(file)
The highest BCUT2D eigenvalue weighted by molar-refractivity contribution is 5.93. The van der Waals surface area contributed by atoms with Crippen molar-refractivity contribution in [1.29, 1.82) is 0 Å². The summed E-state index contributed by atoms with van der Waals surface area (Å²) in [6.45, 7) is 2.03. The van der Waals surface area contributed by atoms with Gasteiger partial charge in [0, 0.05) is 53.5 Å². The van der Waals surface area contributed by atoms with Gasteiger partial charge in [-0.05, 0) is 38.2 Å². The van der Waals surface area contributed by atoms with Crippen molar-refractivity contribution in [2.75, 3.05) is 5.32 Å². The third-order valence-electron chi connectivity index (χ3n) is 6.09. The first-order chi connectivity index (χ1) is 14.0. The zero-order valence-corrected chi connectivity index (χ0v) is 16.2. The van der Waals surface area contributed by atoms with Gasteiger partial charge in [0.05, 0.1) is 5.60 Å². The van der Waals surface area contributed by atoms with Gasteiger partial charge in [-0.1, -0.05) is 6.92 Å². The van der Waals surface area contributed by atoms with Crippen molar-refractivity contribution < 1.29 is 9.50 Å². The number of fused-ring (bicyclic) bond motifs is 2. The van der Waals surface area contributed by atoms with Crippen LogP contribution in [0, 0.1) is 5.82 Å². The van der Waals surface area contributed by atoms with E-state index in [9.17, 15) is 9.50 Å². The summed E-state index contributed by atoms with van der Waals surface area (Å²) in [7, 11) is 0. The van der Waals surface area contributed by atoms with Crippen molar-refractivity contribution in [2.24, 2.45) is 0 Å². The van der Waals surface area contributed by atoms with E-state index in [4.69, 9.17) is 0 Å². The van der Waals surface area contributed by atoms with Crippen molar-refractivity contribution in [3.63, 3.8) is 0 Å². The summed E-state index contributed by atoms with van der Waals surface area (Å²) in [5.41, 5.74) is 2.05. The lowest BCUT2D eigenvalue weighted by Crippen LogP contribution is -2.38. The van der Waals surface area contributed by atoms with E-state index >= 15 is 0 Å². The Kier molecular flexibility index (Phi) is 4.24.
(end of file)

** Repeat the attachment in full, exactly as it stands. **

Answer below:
The highest BCUT2D eigenvalue weighted by molar-refractivity contribution is 5.93. The van der Waals surface area contributed by atoms with Crippen molar-refractivity contribution in [1.29, 1.82) is 0 Å². The summed E-state index contributed by atoms with van der Waals surface area (Å²) in [6.45, 7) is 2.03. The van der Waals surface area contributed by atoms with Gasteiger partial charge in [0, 0.05) is 53.5 Å². The van der Waals surface area contributed by atoms with Gasteiger partial charge in [-0.05, 0) is 38.2 Å². The van der Waals surface area contributed by atoms with Crippen molar-refractivity contribution in [2.75, 3.05) is 5.32 Å². The third-order valence-electron chi connectivity index (χ3n) is 6.09. The first-order chi connectivity index (χ1) is 14.0. The zero-order valence-corrected chi connectivity index (χ0v) is 16.2. The van der Waals surface area contributed by atoms with Gasteiger partial charge in [0.05, 0.1) is 5.60 Å². The van der Waals surface area contributed by atoms with Gasteiger partial charge in [-0.1, -0.05) is 6.92 Å². The van der Waals surface area contributed by atoms with Crippen molar-refractivity contribution < 1.29 is 9.50 Å². The number of fused-ring (bicyclic) bond motifs is 2. The van der Waals surface area contributed by atoms with Crippen LogP contribution in [0, 0.1) is 5.82 Å². The van der Waals surface area contributed by atoms with E-state index in [9.17, 15) is 9.50 Å². The summed E-state index contributed by atoms with van der Waals surface area (Å²) in [7, 11) is 0. The van der Waals surface area contributed by atoms with Crippen molar-refractivity contribution in [2.24, 2.45) is 0 Å². The van der Waals surface area contributed by atoms with E-state index in [4.69, 9.17) is 0 Å². The van der Waals surface area contributed by atoms with Crippen molar-refractivity contribution in [3.63, 3.8) is 0 Å². The summed E-state index contributed by atoms with van der Waals surface area (Å²) in [5.41, 5.74) is 2.05. The lowest BCUT2D eigenvalue weighted by Crippen LogP contribution is -2.38. The van der Waals surface area contributed by atoms with E-state index >= 15 is 0 Å². The Kier molecular flexibility index (Phi) is 4.24.